Getting MySQL to work in F18 With Openstack Keystone

Adam Young ayoung at
Wed Mar 6 22:13:05 UTC 2013

It looks like the access model for MySQL has changed between F17 and F18.

I tried the recent fedora-updates-testing version of Keystone on F18.  
Here's what I found:

Running Packstack with minimal services enabled seems to fail.  I need a 
sterilized machine to determine what exactly failed, but I was looking 
to install just Keystone, so I moved on to doing a manual install.

1. OpenSSL not installed means the pki setup is broken.  That needs to 
be an RPM dependency. Filed a bug for that:

Once that is in , run as root

keystone-manage pki_setup

And change perms on the directory so Keystone can read it.

So far so good.

2. openstack-db fails with a permission on the root user.  However, the 
following works:
      A. su - keystone (I suspect the openstack-db call made the 
keystone user, or maybe that is done by the RPM install?)
      B.  mysql  (no params, using the default identification, which I 
assume is PAM based?)
      C.  create  user named keystone:

      create user 'keystone'@'localhost' identified by 'keystone';

grant that user perms to create a db

     grant all  PRIVILEGES on *.* to 'keystone'@'localhost';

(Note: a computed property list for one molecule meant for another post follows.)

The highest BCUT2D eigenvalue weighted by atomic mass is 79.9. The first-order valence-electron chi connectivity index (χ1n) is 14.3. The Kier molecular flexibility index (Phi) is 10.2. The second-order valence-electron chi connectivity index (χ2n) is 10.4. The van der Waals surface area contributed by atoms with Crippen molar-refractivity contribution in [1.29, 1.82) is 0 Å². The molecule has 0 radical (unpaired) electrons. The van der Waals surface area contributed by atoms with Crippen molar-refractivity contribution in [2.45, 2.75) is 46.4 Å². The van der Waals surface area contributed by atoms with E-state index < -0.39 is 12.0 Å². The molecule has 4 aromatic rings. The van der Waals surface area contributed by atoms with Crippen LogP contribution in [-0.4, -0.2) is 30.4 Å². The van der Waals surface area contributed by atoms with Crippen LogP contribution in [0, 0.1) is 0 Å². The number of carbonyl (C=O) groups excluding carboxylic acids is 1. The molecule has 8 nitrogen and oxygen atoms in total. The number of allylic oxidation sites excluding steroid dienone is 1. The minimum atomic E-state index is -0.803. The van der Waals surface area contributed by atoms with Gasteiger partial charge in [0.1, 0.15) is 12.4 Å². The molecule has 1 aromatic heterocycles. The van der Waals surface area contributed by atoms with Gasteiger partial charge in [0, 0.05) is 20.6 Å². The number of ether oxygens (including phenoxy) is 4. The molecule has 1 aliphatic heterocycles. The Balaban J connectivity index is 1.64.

exit mysql and log in as that user:

     mysql --user=keystone --password=keystone

Create the keystone database:

  create database keystone;

Log out and run the dbsync

  keystone-manage db_sync

Obviously, this leaves the DB User with too many permissions, but it is 
a start.

If I now try to run the command
  openstack-db --service glance --init

Please enter the password for the 'root' MySQL user:

Even setting the password in MySQL doesn;t work

UPDATE mysql.user SET Password=PASSWORD('keystone') WHERE User='root' 
AND Host='localhost';

[root at f18-keystone mysql]# openstack-db --service glance --init
Please enter the password for the 'root' MySQL user:
ERROR 1045 (28000): Access denied for user 'root'@'localhost' (using 
password: YES)
Failed to connect to the MySQL server.  Please check your root user 

I tried it with the unix password as well.

Note that I can connect using the following SQL Alchemy URL:
connection = 

I think this is preferable to exposing TCP sockets around in the case 
that the Keystone server and MySQL server are co-located.

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